First Lady Michelle Obama has scheduled a poetry evening for Wednesday, and she’s invited several poets, including a successful Chicago poet and rapper, Lonnie Rashid Lynn, Jr., AKA “Common.” However, Lynn is quite controversial, in part because his poetry includes threats to shoot police and at least one passage calling for the “burn[ing]” of then-President George W. Bush.
Wow. Where should we begin?
If you're not familiar with the work of Common, formerly known as Common Sense and legally known as Lonnie Rashid Lynn Jr. then let's start there. While he has a distinctive political tint to his work, the predominant emotion from the preponderance of his work is love. Love for self, love for music, love for each other. He has eight albums. Go on, go through 'em, since this writer has already done so. He has a smattering of songs that carry any violent propensity at all. So to say that Common — who said in a song of himself, "got my SAG card, girl I'm an actor" and has appeared on screen alongside Christian Bale, Denzel Washington, Russell Crowe and UN ambassador Angelina Jolie — is "controversial" is at best spurious and at worst the lowest kind of name-calling. Let's start by invalidating the argument there.
Some people pointed out that Eric "Eazy E" Wright went to an event at the Reagan White House, but let's not get into that because he didn't perform. Instead, let's look at the core of their beef: claiming that Common's "poetry includes threats to shoot police and at least one passage calling for the 'burn[ing]' of then-President George W. Bush." Their article includes a transcription of an appearance on Def Poetry Jam performing "A Letter To The Law" … that never actually says anything about shooting cops. In the piece, he says that he has a gun — constitutionally protected by the Second Amendment, so that's legit, and a cornerstone of Republican platforms from sea to shining sea. He says that cops would run from him because he has a gun, which is again not illegal. The worst thing you could accuse this piece of is claiming a deterrent, which is the cornerstone of US foreign policy. "We have nukes, don't mess with us." Moreover, I note that despite the large number of Common's lyrics available they offered nothing more than this one piece as "evidence" of him being "controversial" and unworthy of a West Wing audience … unless we're saying that a college educated Black man can't own a gun and make note of it for his own protection. Second thesis, invalidated.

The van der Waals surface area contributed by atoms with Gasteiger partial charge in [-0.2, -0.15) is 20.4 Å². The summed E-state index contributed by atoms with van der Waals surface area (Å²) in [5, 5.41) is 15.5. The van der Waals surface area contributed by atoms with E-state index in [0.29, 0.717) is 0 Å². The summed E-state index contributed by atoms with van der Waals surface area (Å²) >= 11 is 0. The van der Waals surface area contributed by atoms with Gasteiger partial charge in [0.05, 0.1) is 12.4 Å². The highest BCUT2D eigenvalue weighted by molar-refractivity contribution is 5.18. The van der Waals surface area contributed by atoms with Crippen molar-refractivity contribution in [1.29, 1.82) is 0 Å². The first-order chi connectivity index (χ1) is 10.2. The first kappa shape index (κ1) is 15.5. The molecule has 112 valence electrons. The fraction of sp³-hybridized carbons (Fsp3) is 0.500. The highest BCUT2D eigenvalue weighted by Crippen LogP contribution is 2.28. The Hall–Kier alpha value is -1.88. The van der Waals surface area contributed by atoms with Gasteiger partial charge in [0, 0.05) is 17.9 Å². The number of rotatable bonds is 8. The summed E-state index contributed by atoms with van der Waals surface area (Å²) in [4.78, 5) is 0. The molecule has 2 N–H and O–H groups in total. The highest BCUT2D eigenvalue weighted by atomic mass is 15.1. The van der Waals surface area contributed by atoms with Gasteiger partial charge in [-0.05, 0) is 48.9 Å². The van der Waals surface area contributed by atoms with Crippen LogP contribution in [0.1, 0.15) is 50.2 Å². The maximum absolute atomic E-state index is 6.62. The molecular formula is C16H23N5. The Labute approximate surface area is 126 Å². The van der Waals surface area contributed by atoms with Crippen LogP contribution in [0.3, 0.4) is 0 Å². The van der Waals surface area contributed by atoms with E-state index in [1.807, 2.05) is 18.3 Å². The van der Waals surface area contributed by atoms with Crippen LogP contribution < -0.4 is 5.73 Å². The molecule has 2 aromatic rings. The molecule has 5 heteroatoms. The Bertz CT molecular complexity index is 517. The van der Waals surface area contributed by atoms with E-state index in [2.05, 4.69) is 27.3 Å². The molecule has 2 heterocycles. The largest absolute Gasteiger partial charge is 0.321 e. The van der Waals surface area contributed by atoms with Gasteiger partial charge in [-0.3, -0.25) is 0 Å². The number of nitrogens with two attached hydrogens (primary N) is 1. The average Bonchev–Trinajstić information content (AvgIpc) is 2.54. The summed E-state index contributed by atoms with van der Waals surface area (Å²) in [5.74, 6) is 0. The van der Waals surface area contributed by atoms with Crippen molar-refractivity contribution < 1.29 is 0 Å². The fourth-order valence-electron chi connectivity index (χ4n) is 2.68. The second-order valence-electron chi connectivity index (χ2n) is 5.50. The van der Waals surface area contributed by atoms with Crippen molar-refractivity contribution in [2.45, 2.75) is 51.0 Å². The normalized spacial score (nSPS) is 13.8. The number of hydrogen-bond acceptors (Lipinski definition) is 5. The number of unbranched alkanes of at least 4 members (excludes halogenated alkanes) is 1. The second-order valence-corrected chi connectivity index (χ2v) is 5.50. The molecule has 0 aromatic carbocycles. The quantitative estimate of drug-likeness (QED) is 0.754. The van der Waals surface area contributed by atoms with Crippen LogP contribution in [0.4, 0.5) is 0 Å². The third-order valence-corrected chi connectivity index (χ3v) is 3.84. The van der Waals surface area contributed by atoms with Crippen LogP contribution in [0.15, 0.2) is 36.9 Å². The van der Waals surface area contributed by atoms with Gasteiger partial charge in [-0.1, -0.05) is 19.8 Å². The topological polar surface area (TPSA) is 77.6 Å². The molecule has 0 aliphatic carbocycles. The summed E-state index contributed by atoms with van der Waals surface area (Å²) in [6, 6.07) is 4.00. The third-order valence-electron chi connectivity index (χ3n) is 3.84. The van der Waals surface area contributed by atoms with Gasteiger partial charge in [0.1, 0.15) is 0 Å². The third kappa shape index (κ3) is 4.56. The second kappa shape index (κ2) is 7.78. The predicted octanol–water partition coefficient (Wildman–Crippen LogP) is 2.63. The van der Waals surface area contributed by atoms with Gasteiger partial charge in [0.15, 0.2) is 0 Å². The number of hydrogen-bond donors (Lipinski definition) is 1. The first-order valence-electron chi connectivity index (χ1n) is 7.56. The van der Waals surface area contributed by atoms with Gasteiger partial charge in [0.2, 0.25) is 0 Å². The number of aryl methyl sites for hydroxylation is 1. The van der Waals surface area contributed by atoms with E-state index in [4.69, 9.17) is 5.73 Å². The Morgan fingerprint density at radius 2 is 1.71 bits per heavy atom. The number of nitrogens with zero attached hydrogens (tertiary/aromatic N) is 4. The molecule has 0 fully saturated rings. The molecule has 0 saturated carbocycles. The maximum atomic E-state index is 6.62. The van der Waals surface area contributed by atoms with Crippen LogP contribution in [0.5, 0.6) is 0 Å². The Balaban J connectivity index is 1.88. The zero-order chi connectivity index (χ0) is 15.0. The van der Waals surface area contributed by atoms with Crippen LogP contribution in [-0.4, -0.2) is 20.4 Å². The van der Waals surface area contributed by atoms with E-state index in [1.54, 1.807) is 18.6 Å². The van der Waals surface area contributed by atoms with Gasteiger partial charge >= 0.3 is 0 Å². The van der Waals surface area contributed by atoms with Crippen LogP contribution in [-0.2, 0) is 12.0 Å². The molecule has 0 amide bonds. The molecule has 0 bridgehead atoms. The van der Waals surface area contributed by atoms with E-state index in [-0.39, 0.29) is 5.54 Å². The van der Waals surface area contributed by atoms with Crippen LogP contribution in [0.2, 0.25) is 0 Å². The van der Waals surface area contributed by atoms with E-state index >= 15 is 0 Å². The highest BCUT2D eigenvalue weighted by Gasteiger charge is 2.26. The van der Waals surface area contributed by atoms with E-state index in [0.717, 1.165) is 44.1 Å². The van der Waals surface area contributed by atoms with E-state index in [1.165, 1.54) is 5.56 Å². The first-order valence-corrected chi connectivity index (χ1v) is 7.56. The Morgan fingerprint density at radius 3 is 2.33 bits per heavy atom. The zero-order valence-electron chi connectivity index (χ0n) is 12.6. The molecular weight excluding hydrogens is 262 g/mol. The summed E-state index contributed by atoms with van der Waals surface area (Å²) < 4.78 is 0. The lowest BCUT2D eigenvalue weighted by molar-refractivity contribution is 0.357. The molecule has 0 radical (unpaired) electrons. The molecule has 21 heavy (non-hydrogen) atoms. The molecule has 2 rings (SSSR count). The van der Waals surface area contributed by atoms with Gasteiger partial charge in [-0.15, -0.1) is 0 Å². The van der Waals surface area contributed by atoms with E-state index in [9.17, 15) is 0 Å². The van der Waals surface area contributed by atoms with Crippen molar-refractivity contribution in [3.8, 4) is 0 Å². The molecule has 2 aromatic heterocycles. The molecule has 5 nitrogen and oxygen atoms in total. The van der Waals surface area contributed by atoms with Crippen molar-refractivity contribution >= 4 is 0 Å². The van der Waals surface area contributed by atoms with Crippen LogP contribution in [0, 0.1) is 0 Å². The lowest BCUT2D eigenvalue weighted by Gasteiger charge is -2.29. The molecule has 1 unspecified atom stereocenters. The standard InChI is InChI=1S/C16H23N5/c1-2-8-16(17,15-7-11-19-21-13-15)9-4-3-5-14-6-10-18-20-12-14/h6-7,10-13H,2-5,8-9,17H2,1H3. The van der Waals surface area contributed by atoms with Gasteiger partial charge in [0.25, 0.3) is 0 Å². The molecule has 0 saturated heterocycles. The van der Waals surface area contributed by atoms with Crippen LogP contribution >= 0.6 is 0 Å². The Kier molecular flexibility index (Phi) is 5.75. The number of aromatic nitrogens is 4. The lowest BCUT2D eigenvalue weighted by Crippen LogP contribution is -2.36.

Let's look at the idea that Common called for violence against a sitting president. Again, we head to Dictionary.com for a look at the phrase "in effigy" … lessee, they say, "a representation or image, especially sculptured … a crude representation of someone disliked, used for purposes of ridicule." Ever seen those things where somebody makes a simulacra of somebody or something and either beats it to pieces, throws mockery its way or — here's the one — burns it? Burns it in effigy? Does Common discuss assassinations, bullets, or any such thing? No. Burning Bush is much more likely — especially in the rhetorical realm of poetry, where, again, there is no overt threat of actual violence against any person — discussing an effigy. However, since studies show that education rates are lowest in Republican states, perhaps the concept of effigy wasn't included in the upbringing of these critics.